A slightly curtailed version of the following letter appeared in the North Devon Journal on 9 August 2012 under the heading “Ideal Chance to Improve”.
First Bus and Stagecoach have competed for custom in north Devon for several years. On some routes, they have duplicated each other’s services. Few will be surprised by the departure of one of them, First Bus, from the field.
Stagecoach’s announcement that it will expand its services following First Bus’s departure is welcome (Journal, August 2). If your report covers the whole story, however, this will not amount to much.
Service X7, you say, will run hourly between South Molton and Barnstaple. It does this already, on the Link Road, without stopping. Does this mean that Swimbridge and Landkey, now served hourly by First Bus, will have to make do with the four buses per day Stagecoach currently offers?
Service X9 will run two-hourly between Bude, Okehampton and Exeter. It gets close to this now. Important as this service is to Holsworthy, however, most of its route is not even in north Devon.
Service 21 will run between Westward Ho!, Bideford, Instow Quay, Barnstaple, Braunton and Ilfracombe. Good. Currently, it bypasses Instow Quay and finishes at Barnstaple.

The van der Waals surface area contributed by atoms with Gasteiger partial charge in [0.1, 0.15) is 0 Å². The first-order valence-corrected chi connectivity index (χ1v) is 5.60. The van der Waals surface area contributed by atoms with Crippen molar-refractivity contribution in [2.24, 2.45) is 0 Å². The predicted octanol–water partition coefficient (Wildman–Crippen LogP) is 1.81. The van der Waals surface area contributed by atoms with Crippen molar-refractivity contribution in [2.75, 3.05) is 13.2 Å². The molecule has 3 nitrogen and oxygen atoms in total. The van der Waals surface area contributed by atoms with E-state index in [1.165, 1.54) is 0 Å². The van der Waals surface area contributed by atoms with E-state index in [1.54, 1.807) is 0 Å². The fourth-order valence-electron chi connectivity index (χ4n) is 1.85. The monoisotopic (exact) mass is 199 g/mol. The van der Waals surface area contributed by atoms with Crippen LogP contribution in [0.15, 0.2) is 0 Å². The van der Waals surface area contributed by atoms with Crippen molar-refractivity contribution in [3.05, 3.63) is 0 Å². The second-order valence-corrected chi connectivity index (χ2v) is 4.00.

Service 21A will run between Appledore, Bideford, East the Water, Fremington, Barnstaple and Braunton. It does this now and goes on to Ilfracombe as well. Ilfracombe will simply be served by Service 21 rather than 21A. Unless the buses run more frequently, it will not gain.
A potentially serious loss is not mentioned. First Bus Service 2 currently runs through between Appledore, Bideford, Barnstaple and North Devon District Hospital, providing a direct link for the inhabitants of north Devon’s most populous areas to their most important medical amenity. Breaking it disadvantages especially those who need the smoothest of connections.
That people may be disadvantaged invites consideration of what part public needs play in shaping our bus services. Just now, it appears that all is left to market forces. Potentially profitable routes will be developed. Others will go to the wall.
There is an alternative. It involves steering bus operators towards providing the services the public needs. While deregulation has limited its powers, Devon County Council has long engaged in this. By infrastructure improvements (think of Barnstaple’s bus station), persuasion and selective subsidies, it has ensured that buses in the area serve far more people than market forces alone would allow.
Road congestion, rising motoring costs, the distances people travel to work and the needs of the young, the disabled and the elderly point to the need for good public transport. First Bus’s departure offers a golden opportunity for the Council to work, not just to replace what we have had until recently, but for something better. So far, it appears to have been silent.
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